Travel Insurance and Pre-Existing Health Conditions
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Importance Of Travel Insurance
Are you about to take your summer vacation? Looking forward to a winter break abroad? Have you taken out travel insurance and if you have is it really fit for purpose?
When you take out travel insurance you must declare any existing medical conditions at once. Some health conditions will have no effect on your policy, however some will; but either way, if you do not inform the insurer of pre-existing medical conditions your policy could become void.
With many of us traveling independently these days having insurance fit for purpose is a must.
Existing Health Conditions
If you have an existing heart condition it may still be possible to take out travel insurance but at a higher premium. A lot will depend on your condition, and the chances of it reoccurring.
Any similar condition should be declared but bear in mind the insurance premium could be high.
Whether you have thyroid problems, high blood pressure, diabetes, cancer or even migraines you may need to make your insurance provider aware.
If you are traveling to a foreign country good health insurance is a must for those with health problems yet it is often so expensive travelers take a chance and travel uninsured.
British travelers to European Union countries can currently apply for an E111 card which allows the bearer medical treatment free of charge or at a reduced cost. ( E111 cards are free if you are eligible. Watch out for websites that demand a fee)
The U.K.s Brexit negotiators hope to figure out a way to keep these reciprocal health arrangements in place. If they cannot secure a deal of this, travel health insurance will be vital.
Insurance Is Business Not Charity
Insurance companies are a business and as such aim to make profits. They like to stack the odds in their favor and in truth do not want people making a claim unless the person has paid the correct premium for their cover.
If insurers did not apply strict rules, insurance premiums would go through the roof.
When you declare a pre-existing condition your insurer will be able to advise you just how much impact it may have on your premium. It may be worth checking this before booking your vacation.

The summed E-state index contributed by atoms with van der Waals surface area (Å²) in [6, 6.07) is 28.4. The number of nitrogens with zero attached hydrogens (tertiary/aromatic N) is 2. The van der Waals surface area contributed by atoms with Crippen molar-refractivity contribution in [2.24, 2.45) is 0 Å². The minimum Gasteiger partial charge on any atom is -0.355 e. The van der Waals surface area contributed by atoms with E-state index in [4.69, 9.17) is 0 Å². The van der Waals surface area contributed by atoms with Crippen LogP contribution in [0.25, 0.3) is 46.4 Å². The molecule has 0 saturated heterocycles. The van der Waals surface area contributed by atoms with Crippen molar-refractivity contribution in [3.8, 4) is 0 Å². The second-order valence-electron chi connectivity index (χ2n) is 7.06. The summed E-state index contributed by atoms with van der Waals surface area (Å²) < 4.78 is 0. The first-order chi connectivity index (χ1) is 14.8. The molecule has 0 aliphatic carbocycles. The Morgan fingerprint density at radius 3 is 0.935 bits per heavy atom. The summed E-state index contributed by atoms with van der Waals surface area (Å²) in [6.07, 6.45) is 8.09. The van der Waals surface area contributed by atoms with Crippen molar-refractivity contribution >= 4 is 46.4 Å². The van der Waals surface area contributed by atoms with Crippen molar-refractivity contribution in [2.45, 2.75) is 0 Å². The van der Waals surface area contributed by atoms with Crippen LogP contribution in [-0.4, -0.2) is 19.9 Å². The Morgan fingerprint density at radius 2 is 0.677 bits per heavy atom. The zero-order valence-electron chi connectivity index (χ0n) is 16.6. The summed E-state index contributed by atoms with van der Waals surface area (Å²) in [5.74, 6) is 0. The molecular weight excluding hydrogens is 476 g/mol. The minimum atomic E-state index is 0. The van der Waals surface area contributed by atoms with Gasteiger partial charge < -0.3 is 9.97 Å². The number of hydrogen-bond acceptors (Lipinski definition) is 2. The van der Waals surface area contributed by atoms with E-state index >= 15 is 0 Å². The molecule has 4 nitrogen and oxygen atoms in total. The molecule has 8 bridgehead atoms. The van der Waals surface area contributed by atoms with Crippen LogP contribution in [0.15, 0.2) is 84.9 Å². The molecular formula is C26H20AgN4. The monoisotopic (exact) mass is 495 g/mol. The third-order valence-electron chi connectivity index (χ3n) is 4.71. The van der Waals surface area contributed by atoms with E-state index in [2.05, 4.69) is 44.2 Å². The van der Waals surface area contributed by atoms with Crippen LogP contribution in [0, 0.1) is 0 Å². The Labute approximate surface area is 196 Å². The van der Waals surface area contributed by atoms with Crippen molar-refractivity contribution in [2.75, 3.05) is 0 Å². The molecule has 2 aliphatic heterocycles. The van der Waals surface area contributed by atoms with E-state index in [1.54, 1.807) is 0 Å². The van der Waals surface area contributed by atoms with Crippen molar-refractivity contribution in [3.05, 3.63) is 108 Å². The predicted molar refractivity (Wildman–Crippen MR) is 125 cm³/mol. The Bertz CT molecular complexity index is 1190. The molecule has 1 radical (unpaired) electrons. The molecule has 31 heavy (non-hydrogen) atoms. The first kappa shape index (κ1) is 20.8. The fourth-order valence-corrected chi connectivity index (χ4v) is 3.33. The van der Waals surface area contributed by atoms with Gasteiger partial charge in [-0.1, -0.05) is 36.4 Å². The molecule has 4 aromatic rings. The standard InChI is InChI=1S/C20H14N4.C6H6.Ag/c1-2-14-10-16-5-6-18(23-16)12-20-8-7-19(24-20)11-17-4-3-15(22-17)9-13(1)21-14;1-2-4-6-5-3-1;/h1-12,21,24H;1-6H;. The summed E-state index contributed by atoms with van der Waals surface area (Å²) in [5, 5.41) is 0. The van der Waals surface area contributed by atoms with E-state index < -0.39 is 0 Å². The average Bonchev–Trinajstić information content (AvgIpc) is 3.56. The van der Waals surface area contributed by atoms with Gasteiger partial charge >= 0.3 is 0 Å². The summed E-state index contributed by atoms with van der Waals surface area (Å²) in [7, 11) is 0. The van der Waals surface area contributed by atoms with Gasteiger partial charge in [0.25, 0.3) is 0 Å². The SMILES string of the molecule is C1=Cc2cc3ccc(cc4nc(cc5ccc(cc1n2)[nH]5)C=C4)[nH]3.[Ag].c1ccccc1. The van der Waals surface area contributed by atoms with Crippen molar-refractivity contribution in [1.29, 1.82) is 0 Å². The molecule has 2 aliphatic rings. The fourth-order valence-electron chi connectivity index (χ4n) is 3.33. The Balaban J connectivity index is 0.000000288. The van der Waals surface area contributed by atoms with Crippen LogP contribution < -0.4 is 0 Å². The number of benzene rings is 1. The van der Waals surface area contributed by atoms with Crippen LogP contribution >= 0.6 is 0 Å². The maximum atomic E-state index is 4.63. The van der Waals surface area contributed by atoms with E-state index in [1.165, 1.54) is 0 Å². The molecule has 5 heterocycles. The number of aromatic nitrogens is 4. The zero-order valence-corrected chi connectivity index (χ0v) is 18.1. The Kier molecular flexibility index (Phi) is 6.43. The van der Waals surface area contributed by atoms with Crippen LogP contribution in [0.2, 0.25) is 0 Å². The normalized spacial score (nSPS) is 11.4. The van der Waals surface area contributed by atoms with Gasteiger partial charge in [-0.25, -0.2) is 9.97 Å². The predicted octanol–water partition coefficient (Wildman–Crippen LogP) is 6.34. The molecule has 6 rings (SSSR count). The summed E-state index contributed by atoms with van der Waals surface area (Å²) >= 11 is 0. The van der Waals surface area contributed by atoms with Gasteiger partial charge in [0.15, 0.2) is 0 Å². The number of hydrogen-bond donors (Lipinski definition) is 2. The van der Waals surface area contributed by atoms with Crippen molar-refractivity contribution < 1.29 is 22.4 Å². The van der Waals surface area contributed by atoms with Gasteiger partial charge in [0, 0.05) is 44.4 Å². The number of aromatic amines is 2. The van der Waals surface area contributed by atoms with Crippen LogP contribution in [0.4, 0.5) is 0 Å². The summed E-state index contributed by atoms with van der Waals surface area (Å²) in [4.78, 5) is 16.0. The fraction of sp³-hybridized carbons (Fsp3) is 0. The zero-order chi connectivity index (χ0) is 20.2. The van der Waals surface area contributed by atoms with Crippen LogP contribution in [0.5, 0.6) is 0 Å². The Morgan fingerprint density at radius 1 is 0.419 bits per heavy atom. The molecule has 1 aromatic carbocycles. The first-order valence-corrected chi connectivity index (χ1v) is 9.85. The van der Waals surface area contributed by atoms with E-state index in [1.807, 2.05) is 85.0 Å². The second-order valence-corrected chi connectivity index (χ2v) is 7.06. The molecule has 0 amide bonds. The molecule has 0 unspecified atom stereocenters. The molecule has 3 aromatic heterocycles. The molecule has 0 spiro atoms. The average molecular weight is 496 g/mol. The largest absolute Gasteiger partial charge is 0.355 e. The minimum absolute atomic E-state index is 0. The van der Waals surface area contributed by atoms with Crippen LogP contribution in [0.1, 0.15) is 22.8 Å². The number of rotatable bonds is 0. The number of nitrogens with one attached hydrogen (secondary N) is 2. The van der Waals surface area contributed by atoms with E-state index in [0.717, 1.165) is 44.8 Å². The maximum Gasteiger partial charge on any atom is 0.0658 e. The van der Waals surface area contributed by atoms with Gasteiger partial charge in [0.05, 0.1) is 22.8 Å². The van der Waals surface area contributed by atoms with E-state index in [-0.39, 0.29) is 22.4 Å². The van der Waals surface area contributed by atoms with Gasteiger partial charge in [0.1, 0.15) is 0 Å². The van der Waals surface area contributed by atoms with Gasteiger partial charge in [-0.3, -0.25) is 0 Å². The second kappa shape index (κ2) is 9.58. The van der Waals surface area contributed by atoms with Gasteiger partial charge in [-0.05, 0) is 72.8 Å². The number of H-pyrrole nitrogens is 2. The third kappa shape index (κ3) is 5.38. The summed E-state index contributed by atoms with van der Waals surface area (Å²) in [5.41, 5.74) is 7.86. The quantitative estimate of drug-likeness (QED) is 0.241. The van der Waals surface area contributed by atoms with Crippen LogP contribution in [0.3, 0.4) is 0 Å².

The insurance premium could also be dependent on just where you are traveling to, as your destination could have a negative effect on your medical condition.
Be honest and ask for a quote. If the insurers want an extra 800 dollars or 400 pounds as you have a heart condition (quite a realistic sum of money in such cases) you may find that you cannot really afford to take the vacation.
But if you think "What The Hell" and skip buying insurance you could be in trouble. The cost of health care in a foreign country, for a foreign visitor, may be high. Any additional costs needed to get you home safely could add to your financial woes.
In truth, any pre-existing medical condition could affect your travel insurance premium but most will not.
However, non-declaration of any such condition could be a costly mistake.
If you do not declare an existing health condition you could find any claim you have to make null and void.
Research travel insurance options.
Some banks and building societies offer customers who regularly pay into a current account free travel insurance. The Nationwide in the U.K. offers free travel insurance as long as you meet the criteria. They are making changes to their free insurance but it is still worth checking out.
If you are an older person research what insurance is available through age-related charities. Premiums can go through the roof when you hit certain ages.
Insurance is usually available through a travel agent as you book a vacation but may not be suitable for people with pre-existing health conditions.
Dig out your home insurance policy and check whether it covers your when traveling.
Shop around but always make sure you read the fine detail.
You may think you are covered but could be in for a nasty surprise if you fall ill.
Do you always buy travel insurance?
© 2018 Ethel Smith